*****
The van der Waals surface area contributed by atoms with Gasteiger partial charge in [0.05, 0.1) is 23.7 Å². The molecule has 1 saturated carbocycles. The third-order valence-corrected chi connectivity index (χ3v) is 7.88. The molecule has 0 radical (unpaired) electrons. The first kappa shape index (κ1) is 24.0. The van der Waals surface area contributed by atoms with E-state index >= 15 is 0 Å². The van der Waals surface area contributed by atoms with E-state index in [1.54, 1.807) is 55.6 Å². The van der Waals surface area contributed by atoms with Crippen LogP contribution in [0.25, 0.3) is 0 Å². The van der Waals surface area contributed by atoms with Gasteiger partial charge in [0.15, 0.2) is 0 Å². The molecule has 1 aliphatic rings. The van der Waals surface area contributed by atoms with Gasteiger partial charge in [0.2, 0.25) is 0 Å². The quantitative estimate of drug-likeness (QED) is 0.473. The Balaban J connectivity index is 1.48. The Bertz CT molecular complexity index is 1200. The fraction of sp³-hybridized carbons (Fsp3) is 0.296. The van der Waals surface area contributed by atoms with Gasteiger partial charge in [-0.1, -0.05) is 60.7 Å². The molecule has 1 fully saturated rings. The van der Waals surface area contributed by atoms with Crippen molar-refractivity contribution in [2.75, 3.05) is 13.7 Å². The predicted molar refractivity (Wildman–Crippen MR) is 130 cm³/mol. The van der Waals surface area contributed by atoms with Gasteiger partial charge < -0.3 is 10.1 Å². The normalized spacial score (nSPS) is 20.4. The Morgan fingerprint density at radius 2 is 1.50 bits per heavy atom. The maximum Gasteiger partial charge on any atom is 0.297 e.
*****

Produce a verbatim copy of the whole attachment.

The van der Waals surface area contributed by atoms with Gasteiger partial charge in [0.05, 0.1) is 23.7 Å². The molecule has 1 saturated carbocycles. The third-order valence-corrected chi connectivity index (χ3v) is 7.88. The molecule has 0 radical (unpaired) electrons. The first kappa shape index (κ1) is 24.0. The van der Waals surface area contributed by atoms with E-state index >= 15 is 0 Å². The van der Waals surface area contributed by atoms with E-state index in [1.54, 1.807) is 55.6 Å². The van der Waals surface area contributed by atoms with Crippen LogP contribution in [0.25, 0.3) is 0 Å². The van der Waals surface area contributed by atoms with Gasteiger partial charge in [0.15, 0.2) is 0 Å². The molecule has 1 aliphatic rings. The van der Waals surface area contributed by atoms with Gasteiger partial charge in [0.2, 0.25) is 0 Å². The quantitative estimate of drug-likeness (QED) is 0.473. The Balaban J connectivity index is 1.48. The Bertz CT molecular complexity index is 1200. The fraction of sp³-hybridized carbons (Fsp3) is 0.296. The van der Waals surface area contributed by atoms with Gasteiger partial charge in [-0.1, -0.05) is 60.7 Å². The molecule has 1 fully saturated rings. The van der Waals surface area contributed by atoms with Crippen molar-refractivity contribution in [2.75, 3.05) is 13.7 Å². The predicted molar refractivity (Wildman–Crippen MR) is 130 cm³/mol. The van der Waals surface area contributed by atoms with Gasteiger partial charge < -0.3 is 10.1 Å². The normalized spacial score (nSPS) is 20.4. The Morgan fingerprint density at radius 2 is 1.50 bits per heavy atom. The maximum Gasteiger partial charge on any atom is 0.297 e.